A book like this can’t be rushed though, and even though we’ve had a set plan for the type of book we want to write and its contents, many discoveries have been made whilst researching it that meant we needed to add many new sections and chapters.
Between us we've read over two hundred documents, many of them hundreds of pages long. We've visited archive centres and museums, requested rare manuscripts from libraries around the world, and we’ve also had to translate text from Greek, French, German, Italian into English. Whilst we still don’t want to give too much away at present, what we can tell you is that the book will cover the following subjects relating to Zakynthos:
- Churches and Monasteries
- Culture and Tradition
- Geography and Geology
- Historical sites
- Notable people
- Zakynthian food recipes
The content we have for Zakynthos Flower of the East will make a rich, exciting and informative read that will send readers back in time to discover an island they never knew existed. It’s a completely different and interesting island that we’ve both completely fallen in love with discovering, and we’ve enjoyed every single second of this research and writing journey.
All we have to do is finish writing the final few sections, then it can go to our editor who’s eagerly awaiting it!
Thanks for your patience and we will update you with more information very soon!
Many of you have been asking “how long will it be before I can buy the book?” We’d love to be able to give you an exact date but it’s a little bit like how long is a piece of string?
The book's currently about 85-90% written, most of the main text is done, with a few sections left to complete. We’re also still waiting for some research documents, so we can add some extra information and fact check.
We also have a few trips planned to various places such as archives, museums and specific institutions, which is required for a couple of important chapters.
One of the things we’ve discovered whilst writing the book is that even though we initially planned the book content and finalised the index quite early on, we’ve actually had to expand it. This means we had to add more chapters and sections as we’ve uncovered some really interesting things that definitely need to be in the book! Quite a few of those unexpected things have surprised us both and were very excited about out discoveries.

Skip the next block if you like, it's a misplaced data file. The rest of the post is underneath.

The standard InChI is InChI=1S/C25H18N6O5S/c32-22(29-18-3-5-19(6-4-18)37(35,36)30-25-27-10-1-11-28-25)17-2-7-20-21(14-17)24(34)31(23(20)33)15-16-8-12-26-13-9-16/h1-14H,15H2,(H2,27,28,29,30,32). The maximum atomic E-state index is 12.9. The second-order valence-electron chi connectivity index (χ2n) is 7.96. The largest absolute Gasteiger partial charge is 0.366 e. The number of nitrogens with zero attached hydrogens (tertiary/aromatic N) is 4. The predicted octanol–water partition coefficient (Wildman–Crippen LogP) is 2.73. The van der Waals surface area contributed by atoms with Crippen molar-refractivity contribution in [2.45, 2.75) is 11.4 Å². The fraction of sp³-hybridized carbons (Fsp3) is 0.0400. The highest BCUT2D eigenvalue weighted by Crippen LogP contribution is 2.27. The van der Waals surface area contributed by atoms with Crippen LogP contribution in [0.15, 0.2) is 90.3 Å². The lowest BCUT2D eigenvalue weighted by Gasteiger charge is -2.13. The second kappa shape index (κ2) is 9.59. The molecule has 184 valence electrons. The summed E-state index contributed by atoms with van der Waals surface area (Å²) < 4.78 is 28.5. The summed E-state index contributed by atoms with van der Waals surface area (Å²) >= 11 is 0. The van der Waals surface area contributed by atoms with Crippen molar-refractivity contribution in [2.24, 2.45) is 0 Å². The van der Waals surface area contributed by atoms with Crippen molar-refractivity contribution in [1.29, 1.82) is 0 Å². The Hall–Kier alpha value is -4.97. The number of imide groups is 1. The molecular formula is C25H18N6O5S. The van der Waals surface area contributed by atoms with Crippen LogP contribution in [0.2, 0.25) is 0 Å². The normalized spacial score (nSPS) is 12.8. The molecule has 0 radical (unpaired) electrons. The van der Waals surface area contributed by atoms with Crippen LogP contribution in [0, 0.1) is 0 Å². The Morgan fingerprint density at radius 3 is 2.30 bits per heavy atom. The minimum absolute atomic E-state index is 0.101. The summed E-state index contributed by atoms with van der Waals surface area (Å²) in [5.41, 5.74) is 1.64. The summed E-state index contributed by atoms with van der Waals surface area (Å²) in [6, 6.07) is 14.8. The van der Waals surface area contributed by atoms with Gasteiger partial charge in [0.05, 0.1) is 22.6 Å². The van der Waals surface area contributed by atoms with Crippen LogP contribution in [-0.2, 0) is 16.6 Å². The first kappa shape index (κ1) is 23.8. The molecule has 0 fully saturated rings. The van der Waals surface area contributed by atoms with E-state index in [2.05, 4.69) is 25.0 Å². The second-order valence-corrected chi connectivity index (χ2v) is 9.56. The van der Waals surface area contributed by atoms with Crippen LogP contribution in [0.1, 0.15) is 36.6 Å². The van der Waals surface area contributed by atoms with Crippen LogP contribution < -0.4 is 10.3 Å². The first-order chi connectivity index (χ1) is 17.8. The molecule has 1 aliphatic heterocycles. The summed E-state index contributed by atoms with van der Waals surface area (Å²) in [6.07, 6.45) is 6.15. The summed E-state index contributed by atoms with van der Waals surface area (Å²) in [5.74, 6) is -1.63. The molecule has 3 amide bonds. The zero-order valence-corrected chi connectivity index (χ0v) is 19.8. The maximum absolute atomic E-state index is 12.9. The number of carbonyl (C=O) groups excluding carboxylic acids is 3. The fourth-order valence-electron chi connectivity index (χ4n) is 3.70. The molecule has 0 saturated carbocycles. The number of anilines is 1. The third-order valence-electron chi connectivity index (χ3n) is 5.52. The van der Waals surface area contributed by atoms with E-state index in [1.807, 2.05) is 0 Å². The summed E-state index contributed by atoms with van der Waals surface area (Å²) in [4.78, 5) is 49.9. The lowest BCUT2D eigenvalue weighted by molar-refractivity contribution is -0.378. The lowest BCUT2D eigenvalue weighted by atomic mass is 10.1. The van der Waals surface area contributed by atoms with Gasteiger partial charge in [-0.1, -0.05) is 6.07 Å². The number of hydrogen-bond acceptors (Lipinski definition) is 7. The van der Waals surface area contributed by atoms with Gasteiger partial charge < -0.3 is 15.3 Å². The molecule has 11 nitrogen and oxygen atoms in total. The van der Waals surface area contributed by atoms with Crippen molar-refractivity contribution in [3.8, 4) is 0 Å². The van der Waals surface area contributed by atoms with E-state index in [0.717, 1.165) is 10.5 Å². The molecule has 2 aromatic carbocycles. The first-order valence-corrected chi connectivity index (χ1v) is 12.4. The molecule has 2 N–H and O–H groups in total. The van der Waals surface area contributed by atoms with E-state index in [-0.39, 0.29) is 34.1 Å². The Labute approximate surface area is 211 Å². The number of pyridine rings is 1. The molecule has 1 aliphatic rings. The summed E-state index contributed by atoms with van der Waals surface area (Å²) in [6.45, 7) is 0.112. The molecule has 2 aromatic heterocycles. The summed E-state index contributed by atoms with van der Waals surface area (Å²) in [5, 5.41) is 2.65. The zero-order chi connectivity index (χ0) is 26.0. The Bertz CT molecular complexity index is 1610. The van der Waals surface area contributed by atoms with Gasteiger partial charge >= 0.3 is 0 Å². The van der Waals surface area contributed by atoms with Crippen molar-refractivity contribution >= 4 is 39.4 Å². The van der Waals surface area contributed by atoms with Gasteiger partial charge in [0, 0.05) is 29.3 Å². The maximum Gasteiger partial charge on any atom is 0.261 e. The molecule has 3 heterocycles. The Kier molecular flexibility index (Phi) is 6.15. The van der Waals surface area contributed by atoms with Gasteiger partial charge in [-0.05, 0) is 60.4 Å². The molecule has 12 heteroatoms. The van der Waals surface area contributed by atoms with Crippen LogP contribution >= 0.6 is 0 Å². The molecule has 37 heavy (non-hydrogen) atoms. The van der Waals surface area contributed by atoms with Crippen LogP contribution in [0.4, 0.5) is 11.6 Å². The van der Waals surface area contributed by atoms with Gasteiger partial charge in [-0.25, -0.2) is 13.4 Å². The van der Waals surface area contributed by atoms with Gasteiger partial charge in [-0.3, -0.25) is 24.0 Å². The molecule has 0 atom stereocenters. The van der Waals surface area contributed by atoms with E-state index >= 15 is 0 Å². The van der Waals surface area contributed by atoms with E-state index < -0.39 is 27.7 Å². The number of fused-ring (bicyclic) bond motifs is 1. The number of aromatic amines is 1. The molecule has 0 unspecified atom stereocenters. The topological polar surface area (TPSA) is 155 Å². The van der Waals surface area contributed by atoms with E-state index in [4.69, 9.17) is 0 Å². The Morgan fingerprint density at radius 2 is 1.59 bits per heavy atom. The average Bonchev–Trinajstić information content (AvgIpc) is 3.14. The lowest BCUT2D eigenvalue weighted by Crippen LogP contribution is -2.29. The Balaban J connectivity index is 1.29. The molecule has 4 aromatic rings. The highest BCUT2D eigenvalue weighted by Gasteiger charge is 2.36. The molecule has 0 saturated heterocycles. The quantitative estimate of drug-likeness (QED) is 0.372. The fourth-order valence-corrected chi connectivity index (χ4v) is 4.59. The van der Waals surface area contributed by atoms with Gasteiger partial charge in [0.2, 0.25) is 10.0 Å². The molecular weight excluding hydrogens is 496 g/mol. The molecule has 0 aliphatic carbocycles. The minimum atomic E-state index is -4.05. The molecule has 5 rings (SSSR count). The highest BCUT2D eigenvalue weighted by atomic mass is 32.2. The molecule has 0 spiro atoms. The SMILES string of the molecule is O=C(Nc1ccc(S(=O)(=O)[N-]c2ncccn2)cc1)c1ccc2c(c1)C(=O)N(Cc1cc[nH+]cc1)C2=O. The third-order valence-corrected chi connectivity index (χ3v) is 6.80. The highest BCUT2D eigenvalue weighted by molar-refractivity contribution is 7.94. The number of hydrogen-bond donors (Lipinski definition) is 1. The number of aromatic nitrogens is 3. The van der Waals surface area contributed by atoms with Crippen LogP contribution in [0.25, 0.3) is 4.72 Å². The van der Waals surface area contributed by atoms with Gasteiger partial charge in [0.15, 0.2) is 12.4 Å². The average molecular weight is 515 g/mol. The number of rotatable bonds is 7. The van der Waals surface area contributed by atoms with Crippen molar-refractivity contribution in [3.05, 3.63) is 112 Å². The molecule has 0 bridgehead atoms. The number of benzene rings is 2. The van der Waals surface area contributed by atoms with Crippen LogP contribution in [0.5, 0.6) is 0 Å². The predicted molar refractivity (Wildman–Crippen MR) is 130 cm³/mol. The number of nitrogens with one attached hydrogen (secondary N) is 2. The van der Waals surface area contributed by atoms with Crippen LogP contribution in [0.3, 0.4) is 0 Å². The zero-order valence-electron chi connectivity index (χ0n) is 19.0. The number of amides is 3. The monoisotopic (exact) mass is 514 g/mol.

We hope that the first full draft of the book will be completed soon (no date as yet) and once that’s done the book will then have to go through the following process:
As you can see, there’s still a lot of work ahead for both us and the publication team, but we’re working really hard to bring it to you as soon as we can. Thanks for your patience we're both really enjoying writing this book and we hope to have more news soon!
A few years ago Chrissie decided, after releasing a fictional book set on Zakynthos, that she would like to write a factual book about the island, covering not only the resort information, but also the history and interesting places to visit on the island.
After a year of trying to plan it, she approached Louise and asked her if she would co-author it with her. Louise's knowledge of the island, its culture and tradition is endless and Chrissie wanted to share this writing journey with her, as she knew that Louise would make the best writing partner for this project, and didn't want to share it with any other author.
So, in 2018 Chrissie asked Louise to join her, Louise said yes, and now they are joint co-authors of the book. It doesn't matter where the journey started, it's about the writing journey itself and where it ends, and Chrissie and Louise are having a great time working together, discovering lots of new information about the island and its history and it's very much a joint, team effort.
Many people have commented over time that due to the Great Ionian Earthquake of 1953, much, if not all information on the island was lost, and with it the history of Zakynthos. After reading over hundred documents and books (to date), and speaking with a number of Museums, experts and establishments, Chrissie and Louise have realised however, that Zakynthos' history was never lost or destroyed, it had merely become hidden in various places around the world, waiting to be pieced together, and that is what they are doing.